The impact of Solvency II regulation on the ability of insurance companies to provide long term financing: Issues for discussion

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The impact of Solvency II regulation on the ability 

of insurance companies to provide long‐term 

financing: Issues for discussion

Dario Focarelli

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Agenda

a) Equity investments by Insurers

b) A Market Consistent Approach for Solvency II … but not in the US

c) Concerns regarding the Solvency II approach

d) The potential negative effects on the insurance business

e) The tentative solution

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Equity investments by Insurers

According G‐30 (2013) European insurers reduced their allocation to equities by 11

percentage points (almost 1 trillion euros compared to total assets currently amounting to

8.4 trillions euros) from 2001 and 2010 , while in the US the share of equities in insurance

portfolios remained almost flat

– This started as an internal risk management approach – encouraged by supervisors ‐ after the collapse of Equitable Life (2000), a UK company which accumulated a disproportionate amount of equities in respect of guaranteed fixed returns to policyholders, and thus was not able to cope with the dot‐com crash

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A Market Consistent Approach for Solvency II … but not in the US

The trend has culminated in the adoption of a market consistent approach in Solvency II,

which will determine solvency requirements for all European Insurers from 2016

– Support for the move to risk‐based framework for solvency capital remains strong, but there are

concerns that the market value approach is exaggerating the assessment of the market risk faced by insurers, especially in relation to long‐term business

Looking at the rest of the world:

– Australia and Switzerland are already using a market consistent approach to calculate capital requirements

– Some regulators are considering using it, others such as the US are strongly against such approach

With the development of the international solvency measures by the IAIS, the debate over

the potential impact of a market consistent approach on the insurance business model and

investments is becoming increasingly global

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Concerns regarding the Solvency II approach

Using market values may exaggerate the true exposure of the balance sheet to

temporary market volatility and therefore force the company to hold significant

extra capital buffers to cope with the large volatility

– The “market consistent” value of liabilities is obtained by discounting future cash flow with risk‐ free rates (proxied by euro swap rates). During periods characterized by high volatility in financial markets, average asset values tend to decrease while “safe” assets will benefit from “flight to quality” effects, which will cause their market value to increase considerably

• Thus, the capital position of insurers might deteriorate even if the adjustment of interest rates is only temporary and liabilities are due in a distant future (recent examples: 2008 corporate bond and 2011 government bond crisis)

Using a 1 year VAR for assets which can be held long‐term may exaggerate the

exposure to market movements and lead to capital requirements being set too

high than required, at least for specific asset classes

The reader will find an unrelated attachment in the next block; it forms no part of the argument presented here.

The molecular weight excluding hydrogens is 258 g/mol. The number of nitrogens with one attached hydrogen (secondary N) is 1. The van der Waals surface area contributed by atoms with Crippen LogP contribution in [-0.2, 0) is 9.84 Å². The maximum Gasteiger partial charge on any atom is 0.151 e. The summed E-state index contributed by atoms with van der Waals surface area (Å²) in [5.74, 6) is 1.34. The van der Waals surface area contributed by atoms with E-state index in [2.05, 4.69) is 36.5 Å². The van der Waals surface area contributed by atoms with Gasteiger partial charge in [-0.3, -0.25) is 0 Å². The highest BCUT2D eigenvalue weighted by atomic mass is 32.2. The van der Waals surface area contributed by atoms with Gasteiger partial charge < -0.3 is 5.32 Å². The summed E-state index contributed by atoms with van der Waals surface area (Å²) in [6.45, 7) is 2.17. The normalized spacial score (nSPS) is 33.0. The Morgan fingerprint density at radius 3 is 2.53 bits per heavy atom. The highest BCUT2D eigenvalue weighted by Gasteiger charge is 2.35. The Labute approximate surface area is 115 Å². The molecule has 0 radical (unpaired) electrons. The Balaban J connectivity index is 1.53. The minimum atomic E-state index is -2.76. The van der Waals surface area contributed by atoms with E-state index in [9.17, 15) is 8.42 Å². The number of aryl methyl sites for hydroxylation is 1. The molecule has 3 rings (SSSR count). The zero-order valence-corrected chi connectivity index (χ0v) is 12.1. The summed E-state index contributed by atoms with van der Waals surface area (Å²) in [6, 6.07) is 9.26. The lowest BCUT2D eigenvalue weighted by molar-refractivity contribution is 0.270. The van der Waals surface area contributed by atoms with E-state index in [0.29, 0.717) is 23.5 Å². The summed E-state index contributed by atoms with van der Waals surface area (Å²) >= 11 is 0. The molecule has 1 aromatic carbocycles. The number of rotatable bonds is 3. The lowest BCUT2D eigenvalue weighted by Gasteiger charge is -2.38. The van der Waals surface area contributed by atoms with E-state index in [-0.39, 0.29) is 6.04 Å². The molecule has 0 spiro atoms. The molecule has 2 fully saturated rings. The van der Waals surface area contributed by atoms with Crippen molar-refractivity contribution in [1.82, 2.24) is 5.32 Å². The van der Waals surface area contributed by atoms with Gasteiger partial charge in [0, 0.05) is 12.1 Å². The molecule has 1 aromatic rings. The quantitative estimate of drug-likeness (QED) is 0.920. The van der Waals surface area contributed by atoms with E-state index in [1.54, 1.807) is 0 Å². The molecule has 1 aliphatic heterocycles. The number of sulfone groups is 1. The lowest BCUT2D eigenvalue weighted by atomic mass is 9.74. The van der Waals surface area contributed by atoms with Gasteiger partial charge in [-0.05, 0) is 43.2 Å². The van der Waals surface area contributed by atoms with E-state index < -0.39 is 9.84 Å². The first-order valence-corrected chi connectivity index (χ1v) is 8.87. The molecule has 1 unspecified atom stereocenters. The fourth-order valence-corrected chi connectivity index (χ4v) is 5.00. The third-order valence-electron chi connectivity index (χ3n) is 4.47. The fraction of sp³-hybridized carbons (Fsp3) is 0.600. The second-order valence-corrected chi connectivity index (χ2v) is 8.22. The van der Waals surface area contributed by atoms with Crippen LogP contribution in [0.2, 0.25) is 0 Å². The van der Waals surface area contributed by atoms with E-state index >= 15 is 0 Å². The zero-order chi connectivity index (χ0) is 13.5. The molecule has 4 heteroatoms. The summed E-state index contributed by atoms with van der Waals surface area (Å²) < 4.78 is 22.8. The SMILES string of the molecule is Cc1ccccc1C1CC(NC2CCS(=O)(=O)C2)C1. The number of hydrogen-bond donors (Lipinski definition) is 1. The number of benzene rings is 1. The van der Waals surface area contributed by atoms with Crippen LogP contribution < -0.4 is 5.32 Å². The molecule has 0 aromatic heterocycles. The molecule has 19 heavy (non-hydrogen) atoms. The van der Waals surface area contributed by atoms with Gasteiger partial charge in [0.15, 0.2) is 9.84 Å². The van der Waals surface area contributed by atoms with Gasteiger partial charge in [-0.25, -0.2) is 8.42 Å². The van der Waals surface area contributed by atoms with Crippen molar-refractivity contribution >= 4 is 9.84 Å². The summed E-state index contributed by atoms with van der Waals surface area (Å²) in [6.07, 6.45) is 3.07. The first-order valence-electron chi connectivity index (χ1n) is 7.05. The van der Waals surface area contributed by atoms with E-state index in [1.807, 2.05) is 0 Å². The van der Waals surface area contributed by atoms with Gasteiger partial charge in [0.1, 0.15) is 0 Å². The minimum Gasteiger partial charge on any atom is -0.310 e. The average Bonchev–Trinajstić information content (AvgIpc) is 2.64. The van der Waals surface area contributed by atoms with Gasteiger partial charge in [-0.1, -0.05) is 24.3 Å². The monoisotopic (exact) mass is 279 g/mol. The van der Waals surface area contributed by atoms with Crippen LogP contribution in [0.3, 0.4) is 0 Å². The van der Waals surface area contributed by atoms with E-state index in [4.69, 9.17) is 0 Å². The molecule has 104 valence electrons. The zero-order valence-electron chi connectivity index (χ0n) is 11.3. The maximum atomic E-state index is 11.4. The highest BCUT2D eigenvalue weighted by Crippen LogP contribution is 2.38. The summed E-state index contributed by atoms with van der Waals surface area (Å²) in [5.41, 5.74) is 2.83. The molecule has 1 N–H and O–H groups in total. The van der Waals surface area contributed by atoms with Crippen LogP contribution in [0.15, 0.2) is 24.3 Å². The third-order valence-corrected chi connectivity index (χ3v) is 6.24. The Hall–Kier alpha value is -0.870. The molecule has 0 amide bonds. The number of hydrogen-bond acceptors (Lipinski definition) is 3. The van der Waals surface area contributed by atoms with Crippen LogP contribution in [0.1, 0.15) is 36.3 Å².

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The potential negative effects on the insurance business

Insurers would therefore have a clear incentive to:

Reduce the level of guarantees to policyholders

Shorten the maturity of their assets

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The tentative solution

Adjustments were made to the market consistent approach to better reflect the

long‐term nature of the business and allow insurers to continue to offer long‐

term guarantees backed by long‐term investments:

For example, on the balance sheet measurement, adjustments have been introduced

to the discount rate used to value liabilities (e.g. the “Matching Adjustment”,

“Volatility Adjustment”)

Concerns remain over the effectiveness of the adjustments as these are

regarded to be very conservative in their calibration and restrictive where they

can be applied

Rather than seen as legitimate improvements to better reflect the true risks and

economics of the business these adjustments are seen by some as aberrations

from the pure and correct market approach (Ayadi et al., 2012).

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Avenues for economic research and policy agenda

To me the new theoretical framework should be consistent with the results of

the seminal paper by Cochrane (2011)

“Discount‐rate variation is the central organizing question of current asset‐pricing research. ….

Previously, we thought returns were unpredictable… [now evidence shows that] high prices, relative to dividends, have reliably preceded many years of poor returns. Low prices have preceded high returns. ….

This pattern of predictability is pervasive across markets …

For bonds, much variation in credit spreads over time and across firms or categories signals returns, not default probabilities. …

Incorporating discount‐rate variation affects finance applications, including portfolio theory, accounting, cost of capital, capital structure, compensation, and macroeconomics.”

Academic research is needed

to improve the general understanding of how effective the insurance long‐term

business model can be in reducing market risk

to improve the market consistent framework so it captures better the real risk

exposures and therefore solvency requirements. In more formal way, to design a

regulatory system no longer based on the market efficiency (Black and Scholes) but on

Cochrane’s results

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